Inevitably, a book by a central Democratic party figure like Adam Schiff is tinged with partisanship. So, why did I include it without including a Republican book? Because while I strive to be balanced about politics, I’m not balanced about democracy. I am pro-democracy. I want a republic and I want to make common cause with everyone who does. Schiff shows why we all must be concerned about what is happening. Perhaps it’s a partisan trumpet, but we all need a wake-up call. Eisenhower, Nixon, Reagan and Bush Republicans should be as outraged as anybody else about the way the Trump Administration tried to derail our democracy. Schiff makes the case that we should all come together to shore up our republic.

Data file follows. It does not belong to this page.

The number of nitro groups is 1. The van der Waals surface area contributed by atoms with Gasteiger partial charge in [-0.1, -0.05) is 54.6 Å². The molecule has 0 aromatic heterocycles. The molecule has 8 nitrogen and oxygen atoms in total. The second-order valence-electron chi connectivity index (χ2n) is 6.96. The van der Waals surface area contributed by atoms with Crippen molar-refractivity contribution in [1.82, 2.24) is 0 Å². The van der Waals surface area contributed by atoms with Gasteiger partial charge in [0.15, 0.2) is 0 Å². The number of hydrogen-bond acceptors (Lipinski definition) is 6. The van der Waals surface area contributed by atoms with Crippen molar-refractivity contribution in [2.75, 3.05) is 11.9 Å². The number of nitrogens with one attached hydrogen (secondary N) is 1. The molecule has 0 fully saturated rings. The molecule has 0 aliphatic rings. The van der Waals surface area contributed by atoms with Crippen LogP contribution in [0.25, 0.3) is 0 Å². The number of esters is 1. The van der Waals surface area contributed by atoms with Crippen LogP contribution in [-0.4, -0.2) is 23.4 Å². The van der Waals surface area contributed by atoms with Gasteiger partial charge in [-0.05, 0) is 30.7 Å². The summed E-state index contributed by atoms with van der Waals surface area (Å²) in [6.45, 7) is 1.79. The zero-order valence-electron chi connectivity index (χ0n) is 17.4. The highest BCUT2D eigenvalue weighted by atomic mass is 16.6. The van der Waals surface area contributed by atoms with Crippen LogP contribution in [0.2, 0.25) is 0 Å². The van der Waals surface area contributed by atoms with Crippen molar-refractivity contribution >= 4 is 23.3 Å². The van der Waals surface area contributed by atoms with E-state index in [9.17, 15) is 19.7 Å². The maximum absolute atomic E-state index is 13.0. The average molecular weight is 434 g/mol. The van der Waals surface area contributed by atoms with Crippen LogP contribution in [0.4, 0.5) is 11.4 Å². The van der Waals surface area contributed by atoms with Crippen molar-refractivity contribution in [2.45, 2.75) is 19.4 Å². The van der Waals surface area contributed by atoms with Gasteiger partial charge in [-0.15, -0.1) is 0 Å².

The New York Times called Midnight in Washington “rare memoir by a politician that actually has something to say.” What is the central thing Adam Schiff is trying to say?

Schiff was in the weeds of both impeachment inquiries. He underscores that what occurred was not normal. It was not ‘politics as usual.’ His message is in his subtitle: How We Almost Lost Our Democracy and Still Could.

How Democracies Die by Harvard political science professors Steven Levitsky and Daniel Ziblatt is your next book choice.

This book looks at how democracies all over the world rose and fell, and what caused them to fall. Americans had an almost arrogant attitude that the collapse of democracy couldn’t happen here. Then it started happening here. And it’s still going on. Almost everybody on the Republican side repeats ‘the big lie’—that Donald Trump won the 2020 election—as though it’s true. Levitsky and Ziblatt show us the symptoms to look out for and suggest how to restore health to democracies.